This is another trigger that is heavily used in almost everything. You can find it in F2L, OLL, and PLL and, if repeated 6 times on a cube, will bring it back to the same state it was in before.
R U R' U'
This is, as the name implies, the reverse of sexy. It is less used, but is still quite prominent in F2L, where the triple sexy is frequently replaced with triple reverse sexy as it is said to be quicker. Either way, if repeated 6 times it will bring the cube back to its original state, as with most 6 move triggers.
U R U' R'
This is a PLL (Position Last Layer) algorithm. There are 2 variants, the Ua and Ub perms. They are used when all the corners are permuted and there are 3 edges to permute in a triangular fashion. Doing either one 3 times will bring the cube back to its original state and executing either one once will make the case that the other one solves.
Ua: M2 U M U2 M' U M2
Ub: M2 U' M U2 M' U' M2
The T perm is perhaps the most well-known PLL algorithm, with its only competition being the U perms (above) and the J perms (below). It is used to permute 2 opposite edges and two adjacent corners, and the shape of those pieces to permute when viewed from above makes a T, hence the name.
R U R' U R' F R2 U' R' U' R U R' F'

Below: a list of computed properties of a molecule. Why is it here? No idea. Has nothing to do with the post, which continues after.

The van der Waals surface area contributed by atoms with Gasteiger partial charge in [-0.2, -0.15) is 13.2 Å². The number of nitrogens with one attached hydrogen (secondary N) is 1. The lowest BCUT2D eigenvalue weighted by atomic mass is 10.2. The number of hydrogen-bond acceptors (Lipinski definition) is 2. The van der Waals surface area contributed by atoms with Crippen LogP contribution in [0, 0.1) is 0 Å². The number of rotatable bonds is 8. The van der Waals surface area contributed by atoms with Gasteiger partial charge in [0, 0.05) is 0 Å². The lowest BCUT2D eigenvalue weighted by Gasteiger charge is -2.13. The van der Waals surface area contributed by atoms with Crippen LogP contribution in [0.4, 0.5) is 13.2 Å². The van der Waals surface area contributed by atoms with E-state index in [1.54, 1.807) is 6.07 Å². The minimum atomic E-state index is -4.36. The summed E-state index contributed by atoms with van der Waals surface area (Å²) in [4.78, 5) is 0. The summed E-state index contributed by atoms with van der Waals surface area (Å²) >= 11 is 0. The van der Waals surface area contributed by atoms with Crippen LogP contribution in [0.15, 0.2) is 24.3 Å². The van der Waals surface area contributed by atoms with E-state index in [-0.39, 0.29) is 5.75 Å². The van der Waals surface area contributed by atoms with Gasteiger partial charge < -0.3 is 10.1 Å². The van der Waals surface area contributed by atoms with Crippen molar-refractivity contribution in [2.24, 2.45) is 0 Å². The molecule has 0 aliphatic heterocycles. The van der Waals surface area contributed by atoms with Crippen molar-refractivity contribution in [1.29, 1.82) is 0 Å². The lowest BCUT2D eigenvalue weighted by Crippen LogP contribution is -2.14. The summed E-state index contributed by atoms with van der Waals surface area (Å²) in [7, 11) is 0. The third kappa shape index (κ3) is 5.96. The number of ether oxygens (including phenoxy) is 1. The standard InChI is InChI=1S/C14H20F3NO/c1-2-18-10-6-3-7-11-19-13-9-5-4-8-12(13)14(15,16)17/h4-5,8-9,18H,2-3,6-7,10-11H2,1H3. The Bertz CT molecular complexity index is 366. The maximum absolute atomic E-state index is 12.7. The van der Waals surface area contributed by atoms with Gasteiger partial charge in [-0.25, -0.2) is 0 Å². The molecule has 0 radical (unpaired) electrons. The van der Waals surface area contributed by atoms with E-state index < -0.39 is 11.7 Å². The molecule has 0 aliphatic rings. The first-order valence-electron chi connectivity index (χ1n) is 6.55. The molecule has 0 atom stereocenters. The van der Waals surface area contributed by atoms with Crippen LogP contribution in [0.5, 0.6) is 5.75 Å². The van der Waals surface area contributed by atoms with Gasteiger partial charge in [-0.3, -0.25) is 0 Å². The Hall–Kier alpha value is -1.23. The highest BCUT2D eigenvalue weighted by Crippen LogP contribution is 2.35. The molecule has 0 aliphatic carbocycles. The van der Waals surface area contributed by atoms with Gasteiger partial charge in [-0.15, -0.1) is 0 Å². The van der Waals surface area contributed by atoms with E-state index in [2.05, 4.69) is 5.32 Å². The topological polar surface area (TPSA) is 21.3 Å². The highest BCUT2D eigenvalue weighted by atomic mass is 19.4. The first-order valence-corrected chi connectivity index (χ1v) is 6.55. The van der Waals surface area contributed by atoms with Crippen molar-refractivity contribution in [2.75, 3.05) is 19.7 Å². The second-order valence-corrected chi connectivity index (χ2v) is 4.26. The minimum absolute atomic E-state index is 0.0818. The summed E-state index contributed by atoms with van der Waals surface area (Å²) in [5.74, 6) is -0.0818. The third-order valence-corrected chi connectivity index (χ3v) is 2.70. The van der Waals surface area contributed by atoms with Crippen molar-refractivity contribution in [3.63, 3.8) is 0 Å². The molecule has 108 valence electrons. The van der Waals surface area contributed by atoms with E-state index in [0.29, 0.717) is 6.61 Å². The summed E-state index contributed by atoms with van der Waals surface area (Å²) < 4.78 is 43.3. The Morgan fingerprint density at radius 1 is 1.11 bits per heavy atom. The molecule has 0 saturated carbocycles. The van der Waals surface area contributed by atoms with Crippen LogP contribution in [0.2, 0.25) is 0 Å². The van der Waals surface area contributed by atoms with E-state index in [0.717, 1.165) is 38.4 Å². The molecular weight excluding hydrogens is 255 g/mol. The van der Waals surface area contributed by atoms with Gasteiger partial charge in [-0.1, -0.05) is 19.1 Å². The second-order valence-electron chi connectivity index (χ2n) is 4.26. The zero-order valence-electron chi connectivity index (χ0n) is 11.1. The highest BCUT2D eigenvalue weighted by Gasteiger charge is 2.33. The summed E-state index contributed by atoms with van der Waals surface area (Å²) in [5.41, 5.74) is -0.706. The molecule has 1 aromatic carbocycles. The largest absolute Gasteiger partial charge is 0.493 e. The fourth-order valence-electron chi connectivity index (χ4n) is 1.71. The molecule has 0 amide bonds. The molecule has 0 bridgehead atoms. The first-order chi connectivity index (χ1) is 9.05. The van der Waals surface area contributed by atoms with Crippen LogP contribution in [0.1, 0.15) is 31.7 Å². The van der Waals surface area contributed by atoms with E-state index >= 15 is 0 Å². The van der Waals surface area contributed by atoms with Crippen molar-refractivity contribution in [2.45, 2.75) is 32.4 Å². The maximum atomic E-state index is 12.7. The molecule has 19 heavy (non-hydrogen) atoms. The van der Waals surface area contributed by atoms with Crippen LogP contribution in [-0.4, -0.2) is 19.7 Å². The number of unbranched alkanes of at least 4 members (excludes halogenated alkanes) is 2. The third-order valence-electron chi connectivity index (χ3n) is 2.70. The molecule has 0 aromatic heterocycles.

These are 2 PLL algorithms that permute 2 adjacent edges and 2 adjacent corners. It is recognisable by the sheer number of blocks it has. There is one solved line, and 2 unsolved blocks. The Jb tends to be the faster one, as it is an RUF algorithm, but the Ja – being either an RUL or LUF algorithm – can also be very fast with practice.
Ja: R' U L' U2 R U' R' U2 R L or L' U' L F L' U' L U L F' L2' U L U
Jb: R U R' F' R U R' U' R' F R2 U' R' U'
The H perm is a PLL algorithm that swaps 2 sets of opposite edges. All the corners are already solved. The directions of the U turns can be switched.
M2' U' M2' U2' M2' U' M2'
Key (OLL 33)
This OLL looks like a T when viewed from the top. It is not the only OLL to look like this but it is recognizable from the two opposite facing blocks that the unoriented pieces make.
R U R' U' R' F R F'
Bottlecap (OLL 51)
This OLL is a very famous one, and a good example of an OLL that contains the ‘sexy' trigger. It is a Line case, and it has 2 opposing edge and corner blocks, along with two adjacent corners that make headlights.
f ( R U R' U' ) ( R U R' U' ) f' or F U R U' R' U R U' R' F'
T (OLL 45)
This OLL is probably one of the most famous out of all the full algorithms. It is 6 moves long, and the other T shaped algorithm in addition to Key, above. The main body of the algorithm is the sexy trigger.
F R U R' U' F'
This is a pattern but has a famous algorithm to make it. This is quite an intuitive algorithm, and one that many beginner cubers will be taught or figure out or see done.
M2 E2 S2 or R2 L2 U2 D2 F2 B2
This permutation is a PLL algorithm. It switches two sets of adjacent edges. All the corners are already solved when this algorithm is used. It is used in every method that forces an EPLL (a PLL of only the edges, in other words, all corners are pre-solved) including Petrus.
M' U' M2' U' M2' U' M' U2 M2' U
There will undoubtedly be more, as with any list, but these are the most famous and well known.
We use letters to mark rotations on the cube. See the 3D widget will let you can the turns used in speedcubing. The widget renders without problems only in the latest web browsers.
Test algorithms pressing the buttons: